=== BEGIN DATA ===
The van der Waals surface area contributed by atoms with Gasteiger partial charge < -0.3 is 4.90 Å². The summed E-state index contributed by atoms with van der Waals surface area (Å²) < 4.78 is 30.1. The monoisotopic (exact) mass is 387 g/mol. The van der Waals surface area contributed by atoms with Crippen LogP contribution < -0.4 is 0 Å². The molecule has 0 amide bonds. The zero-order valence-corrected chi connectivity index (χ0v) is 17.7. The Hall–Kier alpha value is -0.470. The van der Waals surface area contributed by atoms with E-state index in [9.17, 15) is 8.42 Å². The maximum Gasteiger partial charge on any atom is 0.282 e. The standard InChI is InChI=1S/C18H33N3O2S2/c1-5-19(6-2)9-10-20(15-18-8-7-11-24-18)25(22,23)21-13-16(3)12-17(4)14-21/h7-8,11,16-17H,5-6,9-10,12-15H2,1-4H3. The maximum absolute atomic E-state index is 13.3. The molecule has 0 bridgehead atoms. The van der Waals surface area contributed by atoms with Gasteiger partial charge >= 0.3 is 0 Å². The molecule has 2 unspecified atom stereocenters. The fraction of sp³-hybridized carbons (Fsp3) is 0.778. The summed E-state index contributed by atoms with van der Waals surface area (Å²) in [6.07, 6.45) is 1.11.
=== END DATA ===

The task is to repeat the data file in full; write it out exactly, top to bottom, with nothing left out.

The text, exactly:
The van der Waals surface area contributed by atoms with Gasteiger partial charge < -0.3 is 4.90 Å². The summed E-state index contributed by atoms with van der Waals surface area (Å²) < 4.78 is 30.1. The monoisotopic (exact) mass is 387 g/mol. The van der Waals surface area contributed by atoms with Crippen LogP contribution < -0.4 is 0 Å². The molecule has 0 amide bonds. The zero-order valence-corrected chi connectivity index (χ0v) is 17.7. The Hall–Kier alpha value is -0.470. The van der Waals surface area contributed by atoms with E-state index in [9.17, 15) is 8.42 Å². The maximum Gasteiger partial charge on any atom is 0.282 e. The standard InChI is InChI=1S/C18H33N3O2S2/c1-5-19(6-2)9-10-20(15-18-8-7-11-24-18)25(22,23)21-13-16(3)12-17(4)14-21/h7-8,11,16-17H,5-6,9-10,12-15H2,1-4H3. The maximum absolute atomic E-state index is 13.3. The molecule has 0 bridgehead atoms. The van der Waals surface area contributed by atoms with Gasteiger partial charge >= 0.3 is 0 Å². The molecule has 2 unspecified atom stereocenters. The fraction of sp³-hybridized carbons (Fsp3) is 0.778. The summed E-state index contributed by atoms with van der Waals surface area (Å²) in [6.07, 6.45) is 1.11.